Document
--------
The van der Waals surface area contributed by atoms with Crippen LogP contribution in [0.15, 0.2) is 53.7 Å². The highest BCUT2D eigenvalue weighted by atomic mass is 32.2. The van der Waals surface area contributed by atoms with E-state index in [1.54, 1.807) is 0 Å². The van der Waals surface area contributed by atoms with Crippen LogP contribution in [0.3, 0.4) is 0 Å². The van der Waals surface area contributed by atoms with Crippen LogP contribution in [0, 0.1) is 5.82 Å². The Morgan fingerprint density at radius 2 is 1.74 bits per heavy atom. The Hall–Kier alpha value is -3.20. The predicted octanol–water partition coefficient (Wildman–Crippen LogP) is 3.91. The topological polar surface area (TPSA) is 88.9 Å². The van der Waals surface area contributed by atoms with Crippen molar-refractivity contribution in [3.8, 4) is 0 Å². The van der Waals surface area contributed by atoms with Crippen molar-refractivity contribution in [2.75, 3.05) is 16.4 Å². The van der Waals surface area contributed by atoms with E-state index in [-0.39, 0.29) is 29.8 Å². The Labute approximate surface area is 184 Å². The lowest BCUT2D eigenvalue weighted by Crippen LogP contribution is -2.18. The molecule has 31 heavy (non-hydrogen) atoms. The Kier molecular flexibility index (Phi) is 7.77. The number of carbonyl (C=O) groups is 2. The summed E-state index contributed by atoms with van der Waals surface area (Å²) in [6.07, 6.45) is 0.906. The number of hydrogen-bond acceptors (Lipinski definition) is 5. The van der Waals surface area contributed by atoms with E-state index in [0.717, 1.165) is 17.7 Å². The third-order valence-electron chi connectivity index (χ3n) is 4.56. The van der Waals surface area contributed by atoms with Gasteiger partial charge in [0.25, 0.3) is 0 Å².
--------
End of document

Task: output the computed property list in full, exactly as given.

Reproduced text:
The van der Waals surface area contributed by atoms with Crippen LogP contribution in [0.15, 0.2) is 53.7 Å². The highest BCUT2D eigenvalue weighted by atomic mass is 32.2. The van der Waals surface area contributed by atoms with E-state index in [1.54, 1.807) is 0 Å². The van der Waals surface area contributed by atoms with Crippen LogP contribution in [0.3, 0.4) is 0 Å². The van der Waals surface area contributed by atoms with Crippen LogP contribution in [0, 0.1) is 5.82 Å². The Morgan fingerprint density at radius 2 is 1.74 bits per heavy atom. The Hall–Kier alpha value is -3.20. The predicted octanol–water partition coefficient (Wildman–Crippen LogP) is 3.91. The topological polar surface area (TPSA) is 88.9 Å². The van der Waals surface area contributed by atoms with Crippen molar-refractivity contribution in [3.8, 4) is 0 Å². The van der Waals surface area contributed by atoms with Crippen molar-refractivity contribution in [2.75, 3.05) is 16.4 Å². The van der Waals surface area contributed by atoms with E-state index in [-0.39, 0.29) is 29.8 Å². The Labute approximate surface area is 184 Å². The lowest BCUT2D eigenvalue weighted by Crippen LogP contribution is -2.18. The molecule has 31 heavy (non-hydrogen) atoms. The Kier molecular flexibility index (Phi) is 7.77. The number of carbonyl (C=O) groups is 2. The summed E-state index contributed by atoms with van der Waals surface area (Å²) in [6.07, 6.45) is 0.906. The number of hydrogen-bond acceptors (Lipinski definition) is 5. The van der Waals surface area contributed by atoms with E-state index in [0.717, 1.165) is 17.7 Å². The third-order valence-electron chi connectivity index (χ3n) is 4.56. The van der Waals surface area contributed by atoms with Gasteiger partial charge in [0.25, 0.3) is 0 Å².